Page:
Connect to the Synology IP through SSH (e.g. using Putty) and run the following command using your own network parameters at home/work:
sudo docker network create -d macvlan --subnet=192.168.2.0/24 --gateway=192.168.2.1 --ip-range=192.168.2.160/27 --aux-address 'host=192.168.2.160' -o parent=ovs_eth0 mac0

  • –subnet=192.168.2.0/24
    • This is the subnet the Synology resides in.
  • –gateway=192.168.2.1
    • The default gateway for my network. This is the default gateway in your network. E.g. the internet router.
  • –ip-range=192.168.2.160/27
    • A subrange of your ip range the dockers with dedicated IP adresses will be residing. Make sure other servers will not use addresses in this IP range and your DHCP server is not serving out these addresses. To calculate an IP-block there are several online subnet calculators available.
    • This range will reserve 30 Ip adresses for use with Dockers. If you need more or less adresses you can use other values.
  • –aux-address ‘host=192.168.2.160’
    • This is the address that will be added to the Synology NAS. The dockers on the MACVLAN will be using this address to communicate to the Synology if needed.
  • -o parent=ovs_eth0 mac0
    • This is a tricky one: in my case the interface is “ovs_eth0” because I have the Virtual Machine Manager installed. Otherwise this probably will be “eth0”. To be absolutely sure run the ifconfig command on your Synology (in the SSH session). The interface which has your Synology IP address is the one you should use.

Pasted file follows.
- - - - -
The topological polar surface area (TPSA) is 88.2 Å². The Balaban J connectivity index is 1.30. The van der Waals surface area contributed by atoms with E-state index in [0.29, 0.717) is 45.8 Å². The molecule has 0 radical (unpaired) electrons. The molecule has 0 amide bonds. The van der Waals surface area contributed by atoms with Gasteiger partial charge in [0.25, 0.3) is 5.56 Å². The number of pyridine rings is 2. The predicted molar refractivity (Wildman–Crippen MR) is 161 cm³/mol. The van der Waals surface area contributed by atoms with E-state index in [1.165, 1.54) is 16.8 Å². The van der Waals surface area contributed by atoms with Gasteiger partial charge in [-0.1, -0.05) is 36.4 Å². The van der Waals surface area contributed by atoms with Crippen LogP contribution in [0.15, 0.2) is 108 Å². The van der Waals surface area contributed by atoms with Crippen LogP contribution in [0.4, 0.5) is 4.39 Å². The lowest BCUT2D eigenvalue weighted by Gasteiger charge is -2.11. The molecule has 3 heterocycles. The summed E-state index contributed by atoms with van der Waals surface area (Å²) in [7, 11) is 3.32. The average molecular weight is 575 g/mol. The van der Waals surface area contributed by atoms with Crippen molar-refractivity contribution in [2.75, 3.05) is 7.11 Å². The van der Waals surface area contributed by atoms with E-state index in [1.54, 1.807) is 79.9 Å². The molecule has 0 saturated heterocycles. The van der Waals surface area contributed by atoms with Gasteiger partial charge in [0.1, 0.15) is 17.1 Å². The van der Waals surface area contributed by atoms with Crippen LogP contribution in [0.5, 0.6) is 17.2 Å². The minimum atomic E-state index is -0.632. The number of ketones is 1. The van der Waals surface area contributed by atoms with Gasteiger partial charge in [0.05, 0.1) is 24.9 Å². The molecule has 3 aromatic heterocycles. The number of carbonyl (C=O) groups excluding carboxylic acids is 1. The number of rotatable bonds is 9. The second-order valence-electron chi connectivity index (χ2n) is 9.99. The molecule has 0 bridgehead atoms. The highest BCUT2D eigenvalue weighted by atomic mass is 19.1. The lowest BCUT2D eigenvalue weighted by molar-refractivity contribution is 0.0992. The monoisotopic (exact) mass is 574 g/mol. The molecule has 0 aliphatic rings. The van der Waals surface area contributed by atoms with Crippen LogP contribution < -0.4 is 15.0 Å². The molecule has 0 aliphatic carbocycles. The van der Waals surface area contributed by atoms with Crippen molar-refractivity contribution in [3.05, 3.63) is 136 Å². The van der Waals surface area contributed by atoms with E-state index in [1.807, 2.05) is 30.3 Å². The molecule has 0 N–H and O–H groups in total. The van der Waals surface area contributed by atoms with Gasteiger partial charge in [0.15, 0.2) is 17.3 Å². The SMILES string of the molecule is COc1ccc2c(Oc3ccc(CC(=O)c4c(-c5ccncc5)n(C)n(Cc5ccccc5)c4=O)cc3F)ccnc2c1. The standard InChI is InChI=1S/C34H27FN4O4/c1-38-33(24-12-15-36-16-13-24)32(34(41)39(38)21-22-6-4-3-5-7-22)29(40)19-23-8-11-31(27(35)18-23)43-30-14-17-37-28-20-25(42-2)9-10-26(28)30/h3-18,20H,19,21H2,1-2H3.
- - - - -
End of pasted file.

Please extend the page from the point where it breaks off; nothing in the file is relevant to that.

Now the MACVLAN network named “mac0” is created. You can check this in your Docker configuration:

To make traffic possible between the host (Synology) and the Pi-Hole container we are about to create, we need to create an extra virtual network interface on the Synology with the ip of 192.168.2.160. (Remember the --aux-address 'host=192.168.2.160' parameter?)

Run the following code on your Synology NAS (again replace IP and subnet to match your network:

#Create virtual NIC mac1
ip link add mac1 link ovs_eth0 type macvlan mode bridge
ip addr add 192.168.2.160/32 dev mac1
ip link set mac1 up
ip route add 192.168.2.160/27 dev mac1

Unfortunately this interface is lost at reboot. Therefore I created a scheduled task to run this script every 5 minutes. Make sure to run this under root privileges. I used the Task Scheduler in the Synology GUI